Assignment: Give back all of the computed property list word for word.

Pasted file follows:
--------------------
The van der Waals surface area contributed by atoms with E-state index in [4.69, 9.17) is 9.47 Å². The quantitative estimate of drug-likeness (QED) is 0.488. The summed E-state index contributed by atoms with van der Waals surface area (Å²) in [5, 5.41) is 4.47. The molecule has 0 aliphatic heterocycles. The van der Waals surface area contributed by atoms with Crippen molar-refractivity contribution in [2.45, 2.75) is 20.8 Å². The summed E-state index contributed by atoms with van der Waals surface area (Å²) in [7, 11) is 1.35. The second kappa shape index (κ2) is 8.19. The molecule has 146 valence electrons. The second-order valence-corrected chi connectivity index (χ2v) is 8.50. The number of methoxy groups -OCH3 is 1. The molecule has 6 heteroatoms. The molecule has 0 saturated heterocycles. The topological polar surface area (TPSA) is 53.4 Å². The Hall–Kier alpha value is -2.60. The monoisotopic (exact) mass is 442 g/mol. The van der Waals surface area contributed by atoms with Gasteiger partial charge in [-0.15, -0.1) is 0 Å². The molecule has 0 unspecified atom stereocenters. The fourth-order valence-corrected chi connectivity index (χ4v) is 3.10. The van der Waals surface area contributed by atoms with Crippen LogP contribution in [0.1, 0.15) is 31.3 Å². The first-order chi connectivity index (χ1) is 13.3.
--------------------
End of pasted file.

The van der Waals surface area contributed by atoms with E-state index in [4.69, 9.17) is 9.47 Å². The quantitative estimate of drug-likeness (QED) is 0.488. The summed E-state index contributed by atoms with van der Waals surface area (Å²) in [5, 5.41) is 4.47. The molecule has 0 aliphatic heterocycles. The van der Waals surface area contributed by atoms with Crippen molar-refractivity contribution in [2.45, 2.75) is 20.8 Å². The summed E-state index contributed by atoms with van der Waals surface area (Å²) in [7, 11) is 1.35. The second kappa shape index (κ2) is 8.19. The molecule has 146 valence electrons. The second-order valence-corrected chi connectivity index (χ2v) is 8.50. The number of methoxy groups -OCH3 is 1. The molecule has 6 heteroatoms. The molecule has 0 saturated heterocycles. The topological polar surface area (TPSA) is 53.4 Å². The Hall–Kier alpha value is -2.60. The monoisotopic (exact) mass is 442 g/mol. The van der Waals surface area contributed by atoms with Gasteiger partial charge in [-0.15, -0.1) is 0 Å². The molecule has 0 unspecified atom stereocenters. The fourth-order valence-corrected chi connectivity index (χ4v) is 3.10. The van der Waals surface area contributed by atoms with Crippen LogP contribution in [0.1, 0.15) is 31.3 Å². The first-order chi connectivity index (χ1) is 13.3.